When I decided to self publish my first novel in the spring of 2009, people gave me one of two responses. It was either a pity filled, "Oh, I see," or a concerned, "Have you completely lost your mind?" The first response was usually accompanied with a down the nose look, implying my work wasn't good enough to considered by a "traditional" publisher. Actually, I made hundreds of inquiries to both traditional publishers and pay to publish firms before deciding to self publish.
Positives - Having owned a weekly newspaper and local origination cable TV channel in the 1990's, I came to self publishing knowing a thing or three about marketing and building a brand. Using free databases available from state press associations and other sources, I created an extensive email list of media contacts. Next, I wrote a press release, timing its arrival to media outlets during the traditionally slow news cycle following July 4th. The subject of the press release carried a strong human interest story line, "Author out to beat the odds."
Within days, dozens of print and on line outlets in Oklahoma published the story, most running it without editorial changes. The success of this campaign, which only cost an investment of my time, resulted in immediate Google presence for the novel, my name and web site. Since the initial campaign, I continue to reinforce brand strength with stunning book covers, marketing materials and the most unforgettable business card you'll ever see, created through a collaboration with Pamela Fox, a brilliant, Tulsa based graphic artist.
Negatives - The agenda for publishing my first novel was very personal. My wife and high school sweetie of more than thirty-six years, died the previous November. I'm honest when I say, writing the book truly saved my life. The error in my agenda was not properly editing the novel before publication. Although the story was good, I made every classic, rookie novelist mistake. Luckily, I began participating in a local writers group, receiving sound advice and much needed critiques. Recognizing my mistakes (and swallowing my pride), the novel was re-edited, eliminating 5,000 words, making it a much better read.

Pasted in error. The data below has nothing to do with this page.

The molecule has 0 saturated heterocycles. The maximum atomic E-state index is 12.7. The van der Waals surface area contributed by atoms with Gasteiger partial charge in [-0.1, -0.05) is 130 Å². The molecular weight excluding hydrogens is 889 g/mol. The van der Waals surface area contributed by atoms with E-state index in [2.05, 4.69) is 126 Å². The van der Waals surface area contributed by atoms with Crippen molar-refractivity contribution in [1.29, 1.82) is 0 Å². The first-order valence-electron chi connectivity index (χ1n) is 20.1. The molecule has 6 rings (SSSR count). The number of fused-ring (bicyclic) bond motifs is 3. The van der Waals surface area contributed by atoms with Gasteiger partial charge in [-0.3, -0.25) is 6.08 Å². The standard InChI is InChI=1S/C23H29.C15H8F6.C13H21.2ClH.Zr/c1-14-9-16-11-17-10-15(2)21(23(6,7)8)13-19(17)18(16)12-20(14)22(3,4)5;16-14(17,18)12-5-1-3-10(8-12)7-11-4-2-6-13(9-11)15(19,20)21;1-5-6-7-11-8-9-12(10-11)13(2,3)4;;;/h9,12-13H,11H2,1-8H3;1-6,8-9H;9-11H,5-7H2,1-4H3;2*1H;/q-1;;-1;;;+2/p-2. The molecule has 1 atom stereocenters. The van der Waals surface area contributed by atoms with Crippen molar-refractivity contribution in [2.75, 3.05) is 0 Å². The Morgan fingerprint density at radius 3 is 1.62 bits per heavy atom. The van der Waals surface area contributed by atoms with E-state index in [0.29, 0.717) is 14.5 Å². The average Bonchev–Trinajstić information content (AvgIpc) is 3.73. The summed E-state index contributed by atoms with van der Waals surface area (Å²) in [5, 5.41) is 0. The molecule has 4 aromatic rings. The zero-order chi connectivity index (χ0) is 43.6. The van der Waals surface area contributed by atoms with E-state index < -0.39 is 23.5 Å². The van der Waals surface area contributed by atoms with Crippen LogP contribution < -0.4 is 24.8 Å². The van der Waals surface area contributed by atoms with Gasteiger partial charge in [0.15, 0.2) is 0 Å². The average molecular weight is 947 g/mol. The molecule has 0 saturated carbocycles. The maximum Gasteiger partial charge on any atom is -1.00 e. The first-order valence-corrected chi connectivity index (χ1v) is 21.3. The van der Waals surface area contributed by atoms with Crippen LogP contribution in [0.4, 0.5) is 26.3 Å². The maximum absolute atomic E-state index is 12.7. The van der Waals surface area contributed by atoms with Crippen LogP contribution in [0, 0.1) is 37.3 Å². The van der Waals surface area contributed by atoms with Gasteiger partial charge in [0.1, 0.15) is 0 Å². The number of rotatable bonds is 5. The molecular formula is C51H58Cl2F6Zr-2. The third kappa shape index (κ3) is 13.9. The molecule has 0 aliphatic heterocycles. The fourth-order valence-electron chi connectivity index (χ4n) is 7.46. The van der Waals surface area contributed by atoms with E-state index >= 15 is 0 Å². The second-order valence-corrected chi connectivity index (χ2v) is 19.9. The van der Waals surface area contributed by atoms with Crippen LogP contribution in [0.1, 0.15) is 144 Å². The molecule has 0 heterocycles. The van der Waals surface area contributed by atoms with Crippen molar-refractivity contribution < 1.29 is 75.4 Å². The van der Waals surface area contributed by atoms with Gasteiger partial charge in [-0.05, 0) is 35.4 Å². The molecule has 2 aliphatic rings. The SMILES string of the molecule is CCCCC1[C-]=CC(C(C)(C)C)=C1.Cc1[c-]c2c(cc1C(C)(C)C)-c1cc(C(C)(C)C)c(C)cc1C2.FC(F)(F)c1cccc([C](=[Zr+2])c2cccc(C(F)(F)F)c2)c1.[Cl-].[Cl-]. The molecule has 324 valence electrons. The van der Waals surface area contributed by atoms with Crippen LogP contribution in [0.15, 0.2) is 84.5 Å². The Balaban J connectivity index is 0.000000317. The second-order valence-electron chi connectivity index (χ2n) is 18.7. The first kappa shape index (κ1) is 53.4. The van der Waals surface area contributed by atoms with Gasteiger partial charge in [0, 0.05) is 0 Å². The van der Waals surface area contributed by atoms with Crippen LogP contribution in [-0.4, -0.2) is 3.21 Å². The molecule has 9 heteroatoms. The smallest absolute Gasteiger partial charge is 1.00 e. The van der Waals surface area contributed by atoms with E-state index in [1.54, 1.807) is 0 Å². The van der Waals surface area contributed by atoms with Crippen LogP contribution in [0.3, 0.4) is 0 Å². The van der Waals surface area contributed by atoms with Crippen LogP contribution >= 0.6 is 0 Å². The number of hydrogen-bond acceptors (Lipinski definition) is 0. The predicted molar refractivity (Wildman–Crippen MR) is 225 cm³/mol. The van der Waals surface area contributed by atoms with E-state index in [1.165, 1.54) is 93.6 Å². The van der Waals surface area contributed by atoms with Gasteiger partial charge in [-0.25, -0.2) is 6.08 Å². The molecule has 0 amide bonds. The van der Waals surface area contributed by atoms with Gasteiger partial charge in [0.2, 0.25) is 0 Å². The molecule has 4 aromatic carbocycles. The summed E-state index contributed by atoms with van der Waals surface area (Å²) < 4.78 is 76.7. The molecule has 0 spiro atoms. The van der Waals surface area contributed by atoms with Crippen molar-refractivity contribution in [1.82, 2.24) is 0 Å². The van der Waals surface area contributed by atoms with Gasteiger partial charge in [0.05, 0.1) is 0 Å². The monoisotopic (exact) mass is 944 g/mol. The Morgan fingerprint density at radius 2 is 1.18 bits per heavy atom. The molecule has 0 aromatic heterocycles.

The Continuing Adventure of Self Publishing - What I accomplished in sales, marketing and brand recognition can be easily duplicated on a shoe string budget. My web site offers an opportunity to learn the ups and downs, successes and failures of self publishing for less than the cost of lunch at my favorite Tulsa burger joint. Actually, the only cost is the amount of time you are willing to invest.
Write your book, join a writers group and learn from the critiques. Then, edit, edit, edit and edit some more. Make the best decision for you on getting your work into the market. If you choose traditional publishing, go for it with all guns blazing. If you choose self publishing, call on me any time. Lunch at my favorite burger joint is always dutch treat. Check out my web site at www.indianrockvampire.com